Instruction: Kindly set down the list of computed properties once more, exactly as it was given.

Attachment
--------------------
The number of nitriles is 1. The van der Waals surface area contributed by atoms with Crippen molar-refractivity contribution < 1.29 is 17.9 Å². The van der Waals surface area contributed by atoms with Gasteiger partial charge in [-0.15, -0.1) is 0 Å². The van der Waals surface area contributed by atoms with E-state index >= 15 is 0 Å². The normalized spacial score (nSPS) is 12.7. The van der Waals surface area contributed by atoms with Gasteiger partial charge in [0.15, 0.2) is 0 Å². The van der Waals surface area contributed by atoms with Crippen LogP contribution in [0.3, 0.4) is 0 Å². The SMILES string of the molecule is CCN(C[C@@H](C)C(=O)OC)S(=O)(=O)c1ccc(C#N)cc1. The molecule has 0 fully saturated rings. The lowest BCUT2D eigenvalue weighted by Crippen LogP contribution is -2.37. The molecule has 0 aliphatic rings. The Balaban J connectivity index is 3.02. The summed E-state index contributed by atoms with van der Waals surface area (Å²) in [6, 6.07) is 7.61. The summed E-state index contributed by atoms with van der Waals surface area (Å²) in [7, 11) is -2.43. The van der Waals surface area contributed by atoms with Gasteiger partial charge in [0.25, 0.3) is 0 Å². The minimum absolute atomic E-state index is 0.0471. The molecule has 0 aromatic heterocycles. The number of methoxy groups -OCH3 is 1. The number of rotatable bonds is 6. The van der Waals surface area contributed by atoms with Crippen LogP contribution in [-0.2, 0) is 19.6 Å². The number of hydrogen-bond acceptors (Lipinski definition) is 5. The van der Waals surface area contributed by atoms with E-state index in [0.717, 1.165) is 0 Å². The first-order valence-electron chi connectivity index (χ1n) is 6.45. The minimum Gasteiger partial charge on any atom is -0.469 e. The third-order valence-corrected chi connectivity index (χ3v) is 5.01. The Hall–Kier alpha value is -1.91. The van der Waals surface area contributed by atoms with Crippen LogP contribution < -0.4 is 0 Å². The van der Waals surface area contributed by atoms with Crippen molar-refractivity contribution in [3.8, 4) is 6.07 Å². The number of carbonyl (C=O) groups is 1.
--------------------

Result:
The number of nitriles is 1. The van der Waals surface area contributed by atoms with Crippen molar-refractivity contribution < 1.29 is 17.9 Å². The van der Waals surface area contributed by atoms with Gasteiger partial charge in [-0.15, -0.1) is 0 Å². The van der Waals surface area contributed by atoms with E-state index >= 15 is 0 Å². The normalized spacial score (nSPS) is 12.7. The van der Waals surface area contributed by atoms with Gasteiger partial charge in [0.15, 0.2) is 0 Å². The van der Waals surface area contributed by atoms with Crippen LogP contribution in [0.3, 0.4) is 0 Å². The SMILES string of the molecule is CCN(C[C@@H](C)C(=O)OC)S(=O)(=O)c1ccc(C#N)cc1. The molecule has 0 fully saturated rings. The lowest BCUT2D eigenvalue weighted by Crippen LogP contribution is -2.37. The molecule has 0 aliphatic rings. The Balaban J connectivity index is 3.02. The summed E-state index contributed by atoms with van der Waals surface area (Å²) in [6, 6.07) is 7.61. The summed E-state index contributed by atoms with van der Waals surface area (Å²) in [7, 11) is -2.43. The van der Waals surface area contributed by atoms with Gasteiger partial charge in [0.25, 0.3) is 0 Å². The minimum absolute atomic E-state index is 0.0471. The molecule has 0 aromatic heterocycles. The number of methoxy groups -OCH3 is 1. The number of rotatable bonds is 6. The van der Waals surface area contributed by atoms with Crippen LogP contribution in [-0.2, 0) is 19.6 Å². The number of hydrogen-bond acceptors (Lipinski definition) is 5. The van der Waals surface area contributed by atoms with E-state index in [0.717, 1.165) is 0 Å². The first-order valence-electron chi connectivity index (χ1n) is 6.45. The minimum Gasteiger partial charge on any atom is -0.469 e. The third-order valence-corrected chi connectivity index (χ3v) is 5.01. The Hall–Kier alpha value is -1.91. The van der Waals surface area contributed by atoms with Crippen LogP contribution < -0.4 is 0 Å². The van der Waals surface area contributed by atoms with Crippen molar-refractivity contribution in [3.8, 4) is 6.07 Å². The number of carbonyl (C=O) groups is 1.